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Thursday, October 1, 2009

Facing down the neighbourhood bully

Source: Indian Express

Tuesday , Apr 07, 2009 at 1534 hrs

The danger will not go away just because we refuse to see it. A clue to the coming years lies in the contrasting attitudes of governments and legislatures in the West. This very month, both the European Parliament and the US House of Representatives have passed resolutions endorsing the cause of Tibet and its people. In this very month, governments of those very countries have bent backwards to assure China that they will not inconvenience it. For two reasons, at least, I fear things are going to get much worse in the coming months. On the one hand, China is now in a position where no government is prepared to talk the truth about or to China: look at the turnaround in the policy of Australia; similarly, with the US now dependent on China for financing its bailout packages, the US will not take a stand on any issue that may offend China — look at the way China has silenced the new administration by reminding it of the extent to which China holds US government paper, and what it can do to the dollar’s value and, even more so, to its status as an international reserve currency.

The second factor concerns us in India. It is an apprehension, thus far mercifully just a possibility, but a possibility nonetheless. Namely, that in the coming years, we may have in India even weaker coalitions than we have had in the last few years, that leadership in India may pass into hands which will be even more preoccupied with its own petty calculations and even less concerned with what is happening in Tibet as in other areas around India. The rationalisation that became so convenient an alibi when China invaded Tibet will come in handy again: “When the country most affected by developments in Tibet, namely India, is silent, why should we get worked up about the developments?”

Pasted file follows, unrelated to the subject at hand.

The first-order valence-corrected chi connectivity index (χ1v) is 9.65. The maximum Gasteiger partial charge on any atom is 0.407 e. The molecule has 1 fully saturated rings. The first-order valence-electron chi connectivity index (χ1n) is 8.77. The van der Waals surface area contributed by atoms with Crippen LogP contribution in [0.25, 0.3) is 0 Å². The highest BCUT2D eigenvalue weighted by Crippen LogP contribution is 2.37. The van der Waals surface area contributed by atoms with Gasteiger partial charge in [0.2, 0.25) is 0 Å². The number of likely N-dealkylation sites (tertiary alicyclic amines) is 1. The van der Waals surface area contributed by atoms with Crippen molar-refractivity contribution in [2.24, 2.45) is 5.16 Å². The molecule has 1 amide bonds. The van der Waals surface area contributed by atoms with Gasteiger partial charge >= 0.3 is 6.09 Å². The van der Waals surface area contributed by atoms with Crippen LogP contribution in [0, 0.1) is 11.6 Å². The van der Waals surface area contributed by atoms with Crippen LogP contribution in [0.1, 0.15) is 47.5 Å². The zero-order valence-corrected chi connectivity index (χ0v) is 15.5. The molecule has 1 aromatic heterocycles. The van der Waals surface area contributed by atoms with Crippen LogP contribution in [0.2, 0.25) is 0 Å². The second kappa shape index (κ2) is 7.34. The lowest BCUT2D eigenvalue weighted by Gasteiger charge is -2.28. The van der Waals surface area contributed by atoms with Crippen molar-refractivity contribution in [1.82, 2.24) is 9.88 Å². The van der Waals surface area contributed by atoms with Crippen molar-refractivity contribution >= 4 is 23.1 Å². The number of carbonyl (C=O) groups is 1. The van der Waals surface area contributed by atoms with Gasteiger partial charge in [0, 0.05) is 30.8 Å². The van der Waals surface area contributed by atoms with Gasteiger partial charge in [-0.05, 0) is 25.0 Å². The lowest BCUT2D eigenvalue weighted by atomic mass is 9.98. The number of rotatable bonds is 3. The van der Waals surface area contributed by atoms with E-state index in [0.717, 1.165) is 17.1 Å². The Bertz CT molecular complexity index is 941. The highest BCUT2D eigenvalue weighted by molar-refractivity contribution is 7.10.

Nor is there any shortage of persons who will rationalise succumbing to whatever China dictates. Just the other day, at the India International Centre, during a discussion of my book on India’s Tibet and China policy, a commentator said, “I am a south Indian, for heaven’s sake. I have not grown up with this feeling of Delhi being the centre of things. How does what happens to Tibetans concern us? If the Tibetans want to strive for their independence, good luck to them; let them do so on their own. Why should we allow ourselves to be dragged into their problem?”

The same thing goes for the border between Tibet and India. There is a unilateral objectivity, espousing which is taken as the hallmark of “independent thinking” in India. Books have been put out showing how in regard to Aksai Chin, for instance, the Indian borders were successively advanced northwards and eastwards by British surveyors in late 19th and early 20th century. That the Chinese have similarly enlarged the entire concept of “China” is not mentioned at all: is it not a fact that the original China was only one-third of what China is today? I hear similar “objectivity” in regard to the eastern border, in particular in regard to Tawang. This cannot but dissipate national resolve; it cannot but further expose Tibetans to Chinese oppression; and it cannot but ultimately endanger India.

We must bear in mind that China has a clear view of what it wants to be — the dominant power in Asia and one of the two major powers in the world. It regards India as a potential nuisance, a nuisance that must be confined within South Asia. All its policies, including its policy of conquering and suppressing Tibet, its policy of militarising Tibet and stationing air and nuclear bases in Tibet, are part of this larger policy.